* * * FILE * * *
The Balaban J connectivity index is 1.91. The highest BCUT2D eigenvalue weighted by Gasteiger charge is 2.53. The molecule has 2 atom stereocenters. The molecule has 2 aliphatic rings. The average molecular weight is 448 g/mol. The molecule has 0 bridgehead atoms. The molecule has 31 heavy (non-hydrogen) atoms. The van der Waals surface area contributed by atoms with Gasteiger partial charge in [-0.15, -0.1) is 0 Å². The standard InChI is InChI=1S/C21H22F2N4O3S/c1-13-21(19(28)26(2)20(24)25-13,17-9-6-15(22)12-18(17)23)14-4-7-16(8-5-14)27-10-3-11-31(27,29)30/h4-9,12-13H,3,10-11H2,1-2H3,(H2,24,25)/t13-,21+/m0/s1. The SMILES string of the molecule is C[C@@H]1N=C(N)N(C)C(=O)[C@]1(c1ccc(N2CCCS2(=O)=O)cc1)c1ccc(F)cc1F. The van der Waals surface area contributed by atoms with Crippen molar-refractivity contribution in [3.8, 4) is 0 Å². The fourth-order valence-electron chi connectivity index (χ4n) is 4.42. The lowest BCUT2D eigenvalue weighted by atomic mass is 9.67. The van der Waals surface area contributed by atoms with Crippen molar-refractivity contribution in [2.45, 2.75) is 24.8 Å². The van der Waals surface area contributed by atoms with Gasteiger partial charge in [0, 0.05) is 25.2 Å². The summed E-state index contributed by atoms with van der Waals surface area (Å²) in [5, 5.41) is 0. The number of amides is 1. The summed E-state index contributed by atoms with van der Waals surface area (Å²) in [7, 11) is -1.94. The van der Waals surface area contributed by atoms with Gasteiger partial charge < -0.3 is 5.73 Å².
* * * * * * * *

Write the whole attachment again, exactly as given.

The Balaban J connectivity index is 1.91. The highest BCUT2D eigenvalue weighted by Gasteiger charge is 2.53. The molecule has 2 atom stereocenters. The molecule has 2 aliphatic rings. The average molecular weight is 448 g/mol. The molecule has 0 bridgehead atoms. The molecule has 31 heavy (non-hydrogen) atoms. The van der Waals surface area contributed by atoms with Gasteiger partial charge in [-0.15, -0.1) is 0 Å². The standard InChI is InChI=1S/C21H22F2N4O3S/c1-13-21(19(28)26(2)20(24)25-13,17-9-6-15(22)12-18(17)23)14-4-7-16(8-5-14)27-10-3-11-31(27,29)30/h4-9,12-13H,3,10-11H2,1-2H3,(H2,24,25)/t13-,21+/m0/s1. The SMILES string of the molecule is C[C@@H]1N=C(N)N(C)C(=O)[C@]1(c1ccc(N2CCCS2(=O)=O)cc1)c1ccc(F)cc1F. The van der Waals surface area contributed by atoms with Crippen molar-refractivity contribution in [3.8, 4) is 0 Å². The fourth-order valence-electron chi connectivity index (χ4n) is 4.42. The lowest BCUT2D eigenvalue weighted by atomic mass is 9.67. The van der Waals surface area contributed by atoms with Crippen molar-refractivity contribution in [2.45, 2.75) is 24.8 Å². The van der Waals surface area contributed by atoms with Gasteiger partial charge in [0, 0.05) is 25.2 Å². The summed E-state index contributed by atoms with van der Waals surface area (Å²) in [5, 5.41) is 0. The number of amides is 1. The summed E-state index contributed by atoms with van der Waals surface area (Å²) in [7, 11) is -1.94. The van der Waals surface area contributed by atoms with Gasteiger partial charge < -0.3 is 5.73 Å².